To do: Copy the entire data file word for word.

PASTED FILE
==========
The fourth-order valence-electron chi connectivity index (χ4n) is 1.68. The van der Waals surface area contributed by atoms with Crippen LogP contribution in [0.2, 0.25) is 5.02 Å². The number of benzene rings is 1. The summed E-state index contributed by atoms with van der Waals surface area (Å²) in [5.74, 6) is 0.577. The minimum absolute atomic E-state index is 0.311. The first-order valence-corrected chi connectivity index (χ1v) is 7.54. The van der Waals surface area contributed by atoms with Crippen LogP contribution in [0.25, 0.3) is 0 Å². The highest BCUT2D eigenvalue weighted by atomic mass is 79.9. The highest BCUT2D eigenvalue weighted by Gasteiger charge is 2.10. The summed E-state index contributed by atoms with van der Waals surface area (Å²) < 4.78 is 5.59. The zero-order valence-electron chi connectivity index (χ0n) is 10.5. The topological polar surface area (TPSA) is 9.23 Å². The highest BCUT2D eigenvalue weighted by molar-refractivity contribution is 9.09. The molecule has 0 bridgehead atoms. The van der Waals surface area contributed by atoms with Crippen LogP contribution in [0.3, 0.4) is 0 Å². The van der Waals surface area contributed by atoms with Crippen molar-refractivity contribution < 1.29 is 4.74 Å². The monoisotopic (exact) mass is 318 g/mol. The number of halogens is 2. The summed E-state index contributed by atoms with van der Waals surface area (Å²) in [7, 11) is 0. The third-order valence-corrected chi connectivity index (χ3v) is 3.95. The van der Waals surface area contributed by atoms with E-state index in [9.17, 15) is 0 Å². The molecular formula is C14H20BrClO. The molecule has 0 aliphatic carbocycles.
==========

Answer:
The fourth-order valence-electron chi connectivity index (χ4n) is 1.68. The van der Waals surface area contributed by atoms with Crippen LogP contribution in [0.2, 0.25) is 5.02 Å². The number of benzene rings is 1. The summed E-state index contributed by atoms with van der Waals surface area (Å²) in [5.74, 6) is 0.577. The minimum absolute atomic E-state index is 0.311. The first-order valence-corrected chi connectivity index (χ1v) is 7.54. The van der Waals surface area contributed by atoms with Crippen LogP contribution in [0.25, 0.3) is 0 Å². The highest BCUT2D eigenvalue weighted by atomic mass is 79.9. The highest BCUT2D eigenvalue weighted by Gasteiger charge is 2.10. The summed E-state index contributed by atoms with van der Waals surface area (Å²) < 4.78 is 5.59. The zero-order valence-electron chi connectivity index (χ0n) is 10.5. The topological polar surface area (TPSA) is 9.23 Å². The highest BCUT2D eigenvalue weighted by molar-refractivity contribution is 9.09. The molecule has 0 bridgehead atoms. The van der Waals surface area contributed by atoms with Crippen LogP contribution in [0.3, 0.4) is 0 Å². The van der Waals surface area contributed by atoms with Crippen molar-refractivity contribution < 1.29 is 4.74 Å². The monoisotopic (exact) mass is 318 g/mol. The number of halogens is 2. The summed E-state index contributed by atoms with van der Waals surface area (Å²) in [7, 11) is 0. The third-order valence-corrected chi connectivity index (χ3v) is 3.95. The van der Waals surface area contributed by atoms with E-state index in [9.17, 15) is 0 Å². The molecular formula is C14H20BrClO. The molecule has 0 aliphatic carbocycles.